Nothing to report. No new plates, no new states. The map is no more green than it was at the end of July. It’s no less green either, true. This is good, but it’s also not surprising. Once a plate’s been spotted, it can’t be unspotted.
What’s done cannot be undone, said Lady Macbeth. Or something like that.
What does it mean? What it does not mean is that the island was not swarming with cars. (How’s that for a double negative?) It was, but of course. The month just past was August after all. What it means is that where I was, the cars were not; where the cars were, I was not. This is good.
This morning, however, I saw lots and lots of cars. I took my born-again politico self down to Five Corners, the veritable Heart of Traffic, for a standout on behalf of Sam Sutter, Democratic candidate for Congress from the brand-new 9th Massachusetts Congressional District.
Out of all those dozens and hundreds of cars and trucks, the most exotic plates I spotted were Illinois and Tennessee. Not exotic at all. Massachusetts dominated, and many, many of the Mass. plates were clearly local. After that it was the usual suspects: Connecticut, New York, and New Jersey, interspersed with Pennsylvania and the northern New England states.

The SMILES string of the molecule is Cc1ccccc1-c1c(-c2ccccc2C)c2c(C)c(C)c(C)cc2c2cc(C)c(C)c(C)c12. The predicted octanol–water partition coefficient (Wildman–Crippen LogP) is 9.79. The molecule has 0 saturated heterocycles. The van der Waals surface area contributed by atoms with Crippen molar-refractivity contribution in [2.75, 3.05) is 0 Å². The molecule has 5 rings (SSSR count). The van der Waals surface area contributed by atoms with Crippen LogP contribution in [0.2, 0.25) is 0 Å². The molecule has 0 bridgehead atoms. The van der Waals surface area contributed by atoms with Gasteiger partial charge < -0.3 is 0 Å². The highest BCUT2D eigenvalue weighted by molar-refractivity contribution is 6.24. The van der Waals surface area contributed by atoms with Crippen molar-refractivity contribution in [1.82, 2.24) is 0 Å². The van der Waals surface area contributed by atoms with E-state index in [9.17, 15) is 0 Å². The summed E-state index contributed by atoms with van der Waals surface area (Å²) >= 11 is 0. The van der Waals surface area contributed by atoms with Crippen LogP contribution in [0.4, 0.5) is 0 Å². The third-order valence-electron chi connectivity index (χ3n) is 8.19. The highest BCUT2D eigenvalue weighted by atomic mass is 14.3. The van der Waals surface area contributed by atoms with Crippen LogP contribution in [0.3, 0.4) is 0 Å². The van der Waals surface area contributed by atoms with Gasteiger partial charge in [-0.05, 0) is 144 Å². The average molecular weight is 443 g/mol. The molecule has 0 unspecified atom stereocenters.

Maybe all the hard-to-spot states really did vanish at the end of July.
ISO Mississippi, New Mexico, Nebraska, Montana, Hawaii, South Dakota, and North Dakota.
A new congressman would also be good. The primary’s next Thursday, September 6. If you’re taking a Democratic ballot, do consider voting for Sam Sutter.
And call me if you see any of those AWOL states.